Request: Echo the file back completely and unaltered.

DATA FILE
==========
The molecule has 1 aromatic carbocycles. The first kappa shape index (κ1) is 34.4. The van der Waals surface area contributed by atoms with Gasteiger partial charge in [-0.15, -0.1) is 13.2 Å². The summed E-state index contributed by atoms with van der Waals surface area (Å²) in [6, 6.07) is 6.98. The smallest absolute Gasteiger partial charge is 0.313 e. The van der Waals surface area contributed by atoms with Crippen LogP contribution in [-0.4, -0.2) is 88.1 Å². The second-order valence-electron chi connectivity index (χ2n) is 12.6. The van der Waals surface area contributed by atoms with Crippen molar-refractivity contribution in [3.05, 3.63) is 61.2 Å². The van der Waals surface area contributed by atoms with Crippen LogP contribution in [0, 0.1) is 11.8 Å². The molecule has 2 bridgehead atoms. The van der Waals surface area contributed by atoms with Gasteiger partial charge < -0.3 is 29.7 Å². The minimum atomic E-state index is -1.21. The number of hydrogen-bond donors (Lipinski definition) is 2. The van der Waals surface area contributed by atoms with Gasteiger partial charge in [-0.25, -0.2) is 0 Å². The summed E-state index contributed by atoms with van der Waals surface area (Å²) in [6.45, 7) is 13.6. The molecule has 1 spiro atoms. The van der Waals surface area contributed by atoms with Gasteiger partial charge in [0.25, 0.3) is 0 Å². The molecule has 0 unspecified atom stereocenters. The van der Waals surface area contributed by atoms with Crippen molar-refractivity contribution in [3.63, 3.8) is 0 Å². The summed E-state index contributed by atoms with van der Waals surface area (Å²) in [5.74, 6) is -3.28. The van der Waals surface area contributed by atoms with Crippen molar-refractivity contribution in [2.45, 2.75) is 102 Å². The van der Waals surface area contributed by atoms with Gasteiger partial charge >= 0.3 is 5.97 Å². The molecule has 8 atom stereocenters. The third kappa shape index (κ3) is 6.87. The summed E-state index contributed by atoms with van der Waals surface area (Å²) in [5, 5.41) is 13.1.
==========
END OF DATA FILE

The molecule has 1 aromatic carbocycles. The first kappa shape index (κ1) is 34.4. The van der Waals surface area contributed by atoms with Gasteiger partial charge in [-0.15, -0.1) is 13.2 Å². The summed E-state index contributed by atoms with van der Waals surface area (Å²) in [6, 6.07) is 6.98. The smallest absolute Gasteiger partial charge is 0.313 e. The van der Waals surface area contributed by atoms with Crippen LogP contribution in [-0.4, -0.2) is 88.1 Å². The second-order valence-electron chi connectivity index (χ2n) is 12.6. The van der Waals surface area contributed by atoms with Crippen molar-refractivity contribution in [3.05, 3.63) is 61.2 Å². The van der Waals surface area contributed by atoms with Crippen LogP contribution in [0, 0.1) is 11.8 Å². The molecule has 2 bridgehead atoms. The van der Waals surface area contributed by atoms with Gasteiger partial charge < -0.3 is 29.7 Å². The minimum atomic E-state index is -1.21. The number of hydrogen-bond donors (Lipinski definition) is 2. The van der Waals surface area contributed by atoms with Gasteiger partial charge in [-0.25, -0.2) is 0 Å². The summed E-state index contributed by atoms with van der Waals surface area (Å²) in [6.45, 7) is 13.6. The molecule has 1 spiro atoms. The van der Waals surface area contributed by atoms with Gasteiger partial charge in [0.25, 0.3) is 0 Å². The molecule has 0 unspecified atom stereocenters. The van der Waals surface area contributed by atoms with Crippen molar-refractivity contribution in [3.63, 3.8) is 0 Å². The summed E-state index contributed by atoms with van der Waals surface area (Å²) in [5.74, 6) is -3.28. The van der Waals surface area contributed by atoms with Crippen molar-refractivity contribution in [2.45, 2.75) is 102 Å². The van der Waals surface area contributed by atoms with Gasteiger partial charge >= 0.3 is 5.97 Å². The molecule has 8 atom stereocenters. The third kappa shape index (κ3) is 6.87. The summed E-state index contributed by atoms with van der Waals surface area (Å²) in [5, 5.41) is 13.1.